Monday, July 4, 2011

The banality of evil

Thinking about my post below about Franz Kafka and noting Trisha's reference to the 'banality'  of criminals we prefer to disassociate ourselves from reminds me of Hannah Arendt, the influential German Jewish philosopher and her famous book Eichmann in Jerusalem: A report on the banality of evil. She observed at close quarters the trial of Nazi officer Adolf Eichmann, kidnapped from a Buenos Aires street and taken to Jerusalem to stand accused of his crimes in the Holocaust.

Here is a link to some biographical and educational material about Arendt's life and work. Her notes on Eichmann and her subsequent book (revisited and reviewed here at Steve Reads) spoke of how easily a figure of such evil fitted into the world, how he seemed too ordinary to be evil, and in many ways the difference between he and we who think of ourselves as being outside of such capability are never as great, or as concrete as we think. It is an uncomfortable read, and resonant and disturbing in far wider contexts than war crimes.

Misuses of power and the exploitation of uneven power relationships are all around us. We stand righteous against bullying then watch reality television shows that ridicule people perceived as weaker than 'us' or just different. We ask how bullies are created then back politicians who exploit existing prejudices against the vulnerable (unemployed, beneficiaries) for electoral gain. We talk of our collective generosity then try to drive down the wages of the lowest paid among us, for the 'good of the country.' I'm also puzzled by our revulsion of violence against children, then our championing of it with all sorts of euphemisms from 'disciplining' to 'teaching hard lessons.' Language is such a malleable tool, it can wrap acceptability around almost anything.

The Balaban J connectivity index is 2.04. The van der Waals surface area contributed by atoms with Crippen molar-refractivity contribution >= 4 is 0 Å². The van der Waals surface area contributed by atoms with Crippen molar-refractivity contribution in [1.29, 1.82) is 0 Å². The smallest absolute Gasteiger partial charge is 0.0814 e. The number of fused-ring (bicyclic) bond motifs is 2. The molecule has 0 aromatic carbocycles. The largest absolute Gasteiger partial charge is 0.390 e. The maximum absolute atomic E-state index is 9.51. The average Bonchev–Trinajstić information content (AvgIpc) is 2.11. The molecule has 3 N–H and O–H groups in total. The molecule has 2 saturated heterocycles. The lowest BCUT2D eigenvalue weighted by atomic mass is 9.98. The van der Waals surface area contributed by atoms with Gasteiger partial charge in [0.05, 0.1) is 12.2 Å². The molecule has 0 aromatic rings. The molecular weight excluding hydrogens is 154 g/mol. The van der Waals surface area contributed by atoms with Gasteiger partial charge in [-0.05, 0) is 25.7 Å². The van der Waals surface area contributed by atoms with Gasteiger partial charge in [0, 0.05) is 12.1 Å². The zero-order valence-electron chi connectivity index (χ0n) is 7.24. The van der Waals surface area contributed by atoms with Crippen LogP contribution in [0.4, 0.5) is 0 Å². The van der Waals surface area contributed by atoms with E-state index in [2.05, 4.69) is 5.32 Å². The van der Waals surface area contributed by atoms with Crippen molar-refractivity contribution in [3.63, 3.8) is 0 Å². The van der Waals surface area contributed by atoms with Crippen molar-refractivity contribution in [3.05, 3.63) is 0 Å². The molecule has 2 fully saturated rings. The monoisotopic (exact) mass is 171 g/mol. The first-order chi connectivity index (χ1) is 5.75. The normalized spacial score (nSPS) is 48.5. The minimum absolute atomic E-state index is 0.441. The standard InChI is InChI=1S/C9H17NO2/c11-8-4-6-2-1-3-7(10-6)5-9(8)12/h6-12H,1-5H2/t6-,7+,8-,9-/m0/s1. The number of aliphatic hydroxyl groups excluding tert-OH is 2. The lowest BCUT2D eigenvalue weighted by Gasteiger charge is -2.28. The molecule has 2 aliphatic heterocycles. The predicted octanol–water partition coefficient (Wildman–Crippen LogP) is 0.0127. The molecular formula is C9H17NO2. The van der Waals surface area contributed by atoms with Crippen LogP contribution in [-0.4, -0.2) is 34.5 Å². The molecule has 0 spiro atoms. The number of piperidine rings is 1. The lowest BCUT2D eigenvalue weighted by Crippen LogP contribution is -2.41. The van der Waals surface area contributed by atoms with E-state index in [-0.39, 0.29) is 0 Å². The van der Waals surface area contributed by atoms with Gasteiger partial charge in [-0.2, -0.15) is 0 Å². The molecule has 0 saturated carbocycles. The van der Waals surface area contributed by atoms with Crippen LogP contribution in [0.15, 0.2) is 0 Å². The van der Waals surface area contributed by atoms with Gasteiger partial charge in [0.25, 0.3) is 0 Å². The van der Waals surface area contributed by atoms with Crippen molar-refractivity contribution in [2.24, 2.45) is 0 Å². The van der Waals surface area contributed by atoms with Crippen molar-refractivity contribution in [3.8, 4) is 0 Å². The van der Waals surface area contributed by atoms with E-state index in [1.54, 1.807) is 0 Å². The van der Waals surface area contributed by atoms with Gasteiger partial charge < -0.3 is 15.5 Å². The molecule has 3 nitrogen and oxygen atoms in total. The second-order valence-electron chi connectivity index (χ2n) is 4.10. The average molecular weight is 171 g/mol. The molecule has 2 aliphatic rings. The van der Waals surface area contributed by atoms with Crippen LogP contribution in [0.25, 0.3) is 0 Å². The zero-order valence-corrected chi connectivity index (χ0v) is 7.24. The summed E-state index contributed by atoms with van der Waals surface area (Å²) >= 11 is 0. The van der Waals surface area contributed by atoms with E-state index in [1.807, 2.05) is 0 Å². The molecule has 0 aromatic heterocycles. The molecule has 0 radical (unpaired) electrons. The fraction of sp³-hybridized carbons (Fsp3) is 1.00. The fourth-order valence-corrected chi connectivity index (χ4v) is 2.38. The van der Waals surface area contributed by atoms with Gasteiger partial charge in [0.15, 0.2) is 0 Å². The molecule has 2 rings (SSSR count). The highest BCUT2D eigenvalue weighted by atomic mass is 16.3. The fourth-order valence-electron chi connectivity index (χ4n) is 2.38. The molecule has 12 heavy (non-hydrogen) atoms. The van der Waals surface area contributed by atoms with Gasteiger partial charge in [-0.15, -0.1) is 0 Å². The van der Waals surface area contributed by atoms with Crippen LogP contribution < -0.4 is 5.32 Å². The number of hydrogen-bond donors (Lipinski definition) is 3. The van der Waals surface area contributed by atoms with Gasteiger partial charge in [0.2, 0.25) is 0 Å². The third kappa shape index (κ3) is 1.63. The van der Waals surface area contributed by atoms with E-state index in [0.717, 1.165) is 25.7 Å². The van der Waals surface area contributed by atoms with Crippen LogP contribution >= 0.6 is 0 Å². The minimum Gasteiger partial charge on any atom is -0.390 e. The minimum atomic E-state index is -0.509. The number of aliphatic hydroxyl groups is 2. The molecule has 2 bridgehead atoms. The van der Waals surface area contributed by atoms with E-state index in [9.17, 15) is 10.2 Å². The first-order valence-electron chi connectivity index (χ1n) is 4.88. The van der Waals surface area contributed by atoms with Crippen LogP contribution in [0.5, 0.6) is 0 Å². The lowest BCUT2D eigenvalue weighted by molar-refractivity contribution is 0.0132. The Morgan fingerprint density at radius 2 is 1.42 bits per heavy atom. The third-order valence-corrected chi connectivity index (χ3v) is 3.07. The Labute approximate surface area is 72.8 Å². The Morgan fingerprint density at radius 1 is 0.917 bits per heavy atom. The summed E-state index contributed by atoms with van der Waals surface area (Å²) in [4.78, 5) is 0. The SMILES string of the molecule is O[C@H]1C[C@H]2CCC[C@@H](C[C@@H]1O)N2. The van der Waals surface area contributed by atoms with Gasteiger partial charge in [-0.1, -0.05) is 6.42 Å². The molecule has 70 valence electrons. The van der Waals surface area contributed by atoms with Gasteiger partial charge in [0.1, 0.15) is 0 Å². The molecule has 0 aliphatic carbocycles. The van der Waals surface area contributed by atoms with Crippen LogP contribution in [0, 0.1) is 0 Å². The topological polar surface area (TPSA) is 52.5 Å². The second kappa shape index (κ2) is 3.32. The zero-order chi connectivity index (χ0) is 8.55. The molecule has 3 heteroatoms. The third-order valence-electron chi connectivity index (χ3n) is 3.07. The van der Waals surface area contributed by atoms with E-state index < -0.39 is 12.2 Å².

After all, Eichmann believed he was one of the righteous.


  1. love your line 'Language is such a malleable tool, it can wrap acceptability around almost anything.'
    the basis of political persuasion? I have a poem wanting to be written on this topic! THanks for inspiration.

  2. Hi Kate,

    Yes, language is a bit like wood, it can be left to grow into new branches or cut and shaped into the stock of a rifle. It's the hand that shapes it, that twists it, that makes the difference.

    Let us know where you post the poem when it's completed.

  3. I often think about this topic, the cognitive dissonance we all display in one way or another, what it would take to turn a person into a freedom fighter or a murderer, what the difference is (semantics? culture?). This post made me think of two things as I read it: Don Brash is just the right environment away from being another Eichmann, and I am one of those 'riteous' people who then bullies teenagers on reality shows via Facebook. It's scary to be caught out.